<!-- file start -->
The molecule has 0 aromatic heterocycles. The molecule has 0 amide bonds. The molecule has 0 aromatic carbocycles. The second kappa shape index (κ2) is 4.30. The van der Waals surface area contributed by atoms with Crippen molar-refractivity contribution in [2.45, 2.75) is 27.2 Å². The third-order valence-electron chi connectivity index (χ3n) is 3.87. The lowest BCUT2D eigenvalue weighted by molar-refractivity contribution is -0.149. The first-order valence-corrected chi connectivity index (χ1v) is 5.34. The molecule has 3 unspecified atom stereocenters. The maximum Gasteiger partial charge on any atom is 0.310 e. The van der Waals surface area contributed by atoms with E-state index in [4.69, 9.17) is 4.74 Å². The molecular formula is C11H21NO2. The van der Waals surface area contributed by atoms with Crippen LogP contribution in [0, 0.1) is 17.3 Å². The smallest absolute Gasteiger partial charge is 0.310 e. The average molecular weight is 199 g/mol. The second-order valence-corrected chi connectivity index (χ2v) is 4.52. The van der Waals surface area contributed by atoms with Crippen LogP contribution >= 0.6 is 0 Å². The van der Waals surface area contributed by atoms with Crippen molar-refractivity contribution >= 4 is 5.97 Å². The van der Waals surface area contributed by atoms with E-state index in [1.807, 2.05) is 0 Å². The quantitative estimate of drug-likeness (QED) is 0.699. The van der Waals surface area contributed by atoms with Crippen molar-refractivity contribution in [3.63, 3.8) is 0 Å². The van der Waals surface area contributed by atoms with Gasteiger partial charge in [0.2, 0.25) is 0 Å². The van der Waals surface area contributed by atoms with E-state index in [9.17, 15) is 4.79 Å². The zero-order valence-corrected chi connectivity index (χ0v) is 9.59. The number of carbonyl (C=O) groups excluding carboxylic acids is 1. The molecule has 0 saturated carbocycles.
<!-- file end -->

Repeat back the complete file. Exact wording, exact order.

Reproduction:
The molecule has 0 aromatic heterocycles. The molecule has 0 amide bonds. The molecule has 0 aromatic carbocycles. The second kappa shape index (κ2) is 4.30. The van der Waals surface area contributed by atoms with Crippen molar-refractivity contribution in [2.45, 2.75) is 27.2 Å². The third-order valence-electron chi connectivity index (χ3n) is 3.87. The lowest BCUT2D eigenvalue weighted by molar-refractivity contribution is -0.149. The first-order valence-corrected chi connectivity index (χ1v) is 5.34. The molecule has 3 unspecified atom stereocenters. The maximum Gasteiger partial charge on any atom is 0.310 e. The van der Waals surface area contributed by atoms with E-state index in [4.69, 9.17) is 4.74 Å². The molecular formula is C11H21NO2. The van der Waals surface area contributed by atoms with Crippen LogP contribution in [0, 0.1) is 17.3 Å². The smallest absolute Gasteiger partial charge is 0.310 e. The average molecular weight is 199 g/mol. The second-order valence-corrected chi connectivity index (χ2v) is 4.52. The van der Waals surface area contributed by atoms with Crippen LogP contribution >= 0.6 is 0 Å². The van der Waals surface area contributed by atoms with Crippen molar-refractivity contribution >= 4 is 5.97 Å². The van der Waals surface area contributed by atoms with E-state index in [1.807, 2.05) is 0 Å². The quantitative estimate of drug-likeness (QED) is 0.699. The van der Waals surface area contributed by atoms with Crippen molar-refractivity contribution in [3.63, 3.8) is 0 Å². The van der Waals surface area contributed by atoms with Gasteiger partial charge in [0.2, 0.25) is 0 Å². The van der Waals surface area contributed by atoms with E-state index in [9.17, 15) is 4.79 Å². The zero-order valence-corrected chi connectivity index (χ0v) is 9.59. The number of carbonyl (C=O) groups excluding carboxylic acids is 1. The molecule has 0 saturated carbocycles.